Keep in mind that firms tend to have areas of expertise and specialization – this may be corporate plans vs. endowment and foundations. Try to determine who has the most experience with your client type and what special resources they offer.
Should the finals date be set up front?
Yes! We like to schedule two meetings as early as possible in the search process: the selection meeting (where RFP responses are discussed and final candidates are selected) and finals. It is very difficult to get the entire investment committee in a room at the same time, especially if this meeting is outside of the normal schedule – the easier you can make this process on all involved parties, the smoother it is likely to go.
We often add a “Timeline” section to the RFP so that candidates can also plan around this date, increasing the likelihood that all members of the proposed team can attend the finals presentations.
How much time do firms need to answer the RFP?
Generally, we advise four weeks. This does depend on the length and complexity of the RFP. Keep in mind that consulting firms complete hundreds of RFPs and are quite practiced at it. We nonetheless try to give candidates six weeks to complete particularly complex RFPs.
What materials should our organization provide to candidates along with the RFP questionnaire?
A list of required services as well as details on the portfolio are important for candidates to consider when crafting the proposal. The number and size of plans under consideration, frequency of committee meetings, spending policy (non-profits), if the pension plan is closed or frozen (retirement plans), and other key details should be included along with background information on your organization.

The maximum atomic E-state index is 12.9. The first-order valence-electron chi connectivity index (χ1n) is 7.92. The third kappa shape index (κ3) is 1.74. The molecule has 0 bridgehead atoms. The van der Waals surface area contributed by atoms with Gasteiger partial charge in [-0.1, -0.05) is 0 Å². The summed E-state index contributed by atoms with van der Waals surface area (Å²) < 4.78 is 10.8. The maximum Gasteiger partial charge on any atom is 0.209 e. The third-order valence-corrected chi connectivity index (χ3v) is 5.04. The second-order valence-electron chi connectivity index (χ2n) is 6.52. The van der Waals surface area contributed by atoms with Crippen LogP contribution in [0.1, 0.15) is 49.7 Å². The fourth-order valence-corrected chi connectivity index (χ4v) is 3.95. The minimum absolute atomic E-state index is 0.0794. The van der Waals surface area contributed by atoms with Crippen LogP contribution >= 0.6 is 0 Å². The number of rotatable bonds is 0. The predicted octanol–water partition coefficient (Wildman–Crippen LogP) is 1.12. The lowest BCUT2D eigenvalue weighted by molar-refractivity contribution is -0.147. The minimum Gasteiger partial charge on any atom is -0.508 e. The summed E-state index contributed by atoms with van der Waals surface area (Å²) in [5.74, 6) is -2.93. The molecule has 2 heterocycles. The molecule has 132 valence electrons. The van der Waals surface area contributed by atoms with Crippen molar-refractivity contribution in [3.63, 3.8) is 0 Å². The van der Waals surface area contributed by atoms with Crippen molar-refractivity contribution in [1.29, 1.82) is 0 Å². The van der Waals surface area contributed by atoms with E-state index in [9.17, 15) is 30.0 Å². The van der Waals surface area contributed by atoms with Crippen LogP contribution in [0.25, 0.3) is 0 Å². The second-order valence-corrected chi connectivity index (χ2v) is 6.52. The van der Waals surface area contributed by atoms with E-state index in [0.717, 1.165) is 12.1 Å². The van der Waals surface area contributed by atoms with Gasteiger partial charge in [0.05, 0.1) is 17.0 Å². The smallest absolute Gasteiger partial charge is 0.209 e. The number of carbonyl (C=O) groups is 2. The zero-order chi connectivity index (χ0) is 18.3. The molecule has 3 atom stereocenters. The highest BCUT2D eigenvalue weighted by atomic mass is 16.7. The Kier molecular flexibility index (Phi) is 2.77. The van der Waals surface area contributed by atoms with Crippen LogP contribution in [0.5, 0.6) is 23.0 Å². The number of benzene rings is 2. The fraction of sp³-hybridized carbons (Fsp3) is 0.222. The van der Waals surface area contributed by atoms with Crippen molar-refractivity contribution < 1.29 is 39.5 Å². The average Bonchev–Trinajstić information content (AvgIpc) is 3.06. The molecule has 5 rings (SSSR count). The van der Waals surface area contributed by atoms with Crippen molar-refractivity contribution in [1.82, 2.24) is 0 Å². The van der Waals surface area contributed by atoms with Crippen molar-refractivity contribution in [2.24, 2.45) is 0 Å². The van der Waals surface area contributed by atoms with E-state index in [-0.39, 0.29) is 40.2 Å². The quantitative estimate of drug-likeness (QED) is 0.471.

An important reason to go to RFP every 5-7 years is to fulfill governance best practices, including having outside firms review the investment policy statement (IPS) and portfolio asset allocation for completeness, alignment with current best practices, and ability to meet your organization’s goals. We provide the IPS and current asset allocation in nearly every search to elicit this valuable feedback.
How many questions should our RFP contain?
More important than trying to hit a target number of questions is to make sure that the RFP asks for the information you need to compare candidates and select the best firm for your organization. If you don’t care about how a firm handles spending policy, don’t ask for that information. The best RFPs ask exactly as many questions as they need to compare consulting firms – and no more.